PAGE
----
Changing the Food Narrative


Mealtimes can be really hard with a toddler. When my son first started solids it was a lot of fun to experiment with new and different foods. He used to eat most of them. But now that he’s a toddler, he is going through more of a picky eating phase.

If you were raised as I was, you may have grown up as part of the Clean Plate Club. I remember having to finish everything on my plate in order to get dessert or be excused from the table. This has definitely played a role in my relationship with food. I struggle with listening to my body. It’s a hard habit to break that I do not have to eat every single bite of food on my plate. I don’t want my kids to grow up this same way because it can lead to overeating and prioritizing foods like dessert.

Through reading lots of articles, following informative people on social media, and playing around with this ourselves, I’ve found some tactics that work really well. We take it day-by-day, as one day he might love pasta and then refuse to eat it the next. But I’m trying to provide him with a variety of food options in order to decrease picky eating and promote a healthy relationship with food. Here are some tips and tricks I’ve incorporated that work for us.

Take the pressure off eating.

We are not hyper-focused on his eating during mealtimes. We put the food down in front of him and then eat our own food, talk, and enjoy our time together. I do not say, “try this, it’s really good!” or “just take one bite, you might like it!” He eats what he wants, asks for more of something if he wants it, and lets us know when he’s finished. We don’t praise him for trying new things or eating fruits and vegetables. Sometimes he eats everything on his plate, and other times he rarely eats much at all. But I try to look at the bigger picture and focus on what he’s eating over the course of a day and week, as opposed to every single meal.

Offer a variety of foods.

I try to provide at least three different things on his plate at each meal, especially since I know he probably won’t eat everything. This is a great way to have multiple food groups available. I keep the portions small to try and avoid food waste. Especially if it’s a new food or something he doesn’t usually eat, I only give him one or two pieces of it.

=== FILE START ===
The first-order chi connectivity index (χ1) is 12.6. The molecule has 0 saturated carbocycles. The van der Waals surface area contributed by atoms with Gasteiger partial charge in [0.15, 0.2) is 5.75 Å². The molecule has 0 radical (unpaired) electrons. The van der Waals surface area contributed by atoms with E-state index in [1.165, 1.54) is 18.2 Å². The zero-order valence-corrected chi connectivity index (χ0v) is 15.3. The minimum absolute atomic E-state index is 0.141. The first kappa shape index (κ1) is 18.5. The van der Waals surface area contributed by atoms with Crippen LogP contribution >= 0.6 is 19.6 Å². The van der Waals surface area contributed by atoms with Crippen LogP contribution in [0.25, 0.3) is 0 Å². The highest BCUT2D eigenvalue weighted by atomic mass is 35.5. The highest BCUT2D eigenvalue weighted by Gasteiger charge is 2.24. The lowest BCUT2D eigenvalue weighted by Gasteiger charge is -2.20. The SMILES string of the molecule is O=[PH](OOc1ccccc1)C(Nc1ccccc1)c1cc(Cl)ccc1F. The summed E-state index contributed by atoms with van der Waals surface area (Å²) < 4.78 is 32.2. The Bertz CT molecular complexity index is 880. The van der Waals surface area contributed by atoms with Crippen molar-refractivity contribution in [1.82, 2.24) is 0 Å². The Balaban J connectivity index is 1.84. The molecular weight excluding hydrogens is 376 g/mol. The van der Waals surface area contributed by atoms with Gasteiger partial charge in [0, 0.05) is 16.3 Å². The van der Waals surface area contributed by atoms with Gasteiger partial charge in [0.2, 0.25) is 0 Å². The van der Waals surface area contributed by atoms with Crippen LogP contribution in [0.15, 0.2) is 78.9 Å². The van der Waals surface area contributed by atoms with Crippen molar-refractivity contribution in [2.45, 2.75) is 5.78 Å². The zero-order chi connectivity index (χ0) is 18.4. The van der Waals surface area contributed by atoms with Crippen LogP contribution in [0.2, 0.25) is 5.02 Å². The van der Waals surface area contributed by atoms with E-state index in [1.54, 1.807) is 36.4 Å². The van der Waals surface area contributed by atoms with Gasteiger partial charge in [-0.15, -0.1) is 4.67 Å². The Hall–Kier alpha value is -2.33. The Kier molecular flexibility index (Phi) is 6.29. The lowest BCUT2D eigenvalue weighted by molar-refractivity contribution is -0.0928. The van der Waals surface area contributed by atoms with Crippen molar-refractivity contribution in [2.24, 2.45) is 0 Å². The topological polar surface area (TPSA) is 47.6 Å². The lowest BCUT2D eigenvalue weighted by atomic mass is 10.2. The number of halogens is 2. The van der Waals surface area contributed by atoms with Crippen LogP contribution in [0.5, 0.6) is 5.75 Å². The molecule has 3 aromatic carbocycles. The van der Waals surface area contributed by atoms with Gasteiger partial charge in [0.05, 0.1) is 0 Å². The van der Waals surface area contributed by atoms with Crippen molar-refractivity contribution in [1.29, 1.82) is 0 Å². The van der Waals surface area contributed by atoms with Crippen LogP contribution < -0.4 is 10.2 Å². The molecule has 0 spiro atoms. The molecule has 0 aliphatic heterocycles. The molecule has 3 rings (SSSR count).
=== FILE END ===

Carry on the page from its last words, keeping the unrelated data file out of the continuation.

Present food in different ways.

My son used to love watermelon, then all of a sudden he refused to eat it. Then when I cut it up a different way and gave it to him in slices instead of pieces, he loved it! Cutting fruits and vegetables in new ways, or even offering something to dip it in can really pique their curiosity. I have also come to realize that this applies to where he eats and who he is around. Sometimes he will eat something at daycare when he’s with his peers that he refuses to eat at home.

Always offer a safe food.

At every meal, especially when offering something new or a food he hasn’t shown interest in yet, I make sure there is something on his plate that I know he will eat. It’s also important to try to rotate through different safe foods – don’t give a side of mac n’ cheese every night with dinner or it can lead to more pickiness.

Don’t make dessert a reward.

If you’re having dessert, serve it with the meal, as opposed to after dinner. As someone who grew up only getting dessert after finishing my meal, it can become something that is put on a pedestal and create an unhealthy relationship with food. Sometimes we have a cookie, piece of Halloween candy, or another type of dessert with dinner. We put it on the plate with everything else; sometimes it’s the first thing he eats, and other days he doesn’t even touch it.

Understand it can take time to try new foods.

We usually have asparagus at least once a week for dinner. When my son was a baby he would always eat it. Now he usually ignores it. However, after continuing to offer it week after week, he has recently started testing it out to see if he liked it. Remember, it can take many, many exposures to a specific food before a child will try it. However, continue to offer it so they see it frequently.

Keep it simple!

Don’t feel like you have to cook elaborate meals all the time. We are all very busy, and while prepping ahead of time can be a big help, there are going to be days when cooking may not be an option. Lots of moms enjoy doing a charcuterie-style dinner where multiple options are laid out and the kids can choose what they want to eat. It also makes the meal fun!

You’re in charge.

Remember, YOU get to decide what you offer your kids! As long as there is something you know they will eat, don’t get into the habit of getting up and making something different if they don’t like what is being offered.

Trust your child.

We want to empower our children to listen to their bodies so they can develop the skills to know when they are hungry or full. If my son says he’s done eating, we clean him up and move on to the next activity. There’s no point in forcing him to eat more, even if it wasn’t very much food. The amount of food he eats fluctuates, the same way it does for us adults.

This is obviously not a one-size-fits-all, but these steps have really helped our son become less of a picky eater and more open to trying new things. If you’re interested in more information, tips, or recipes, here are some of my favorite Instagram follows:, yummytoddlerfood, plantbasedjuniors, and nutrition.for.littles.


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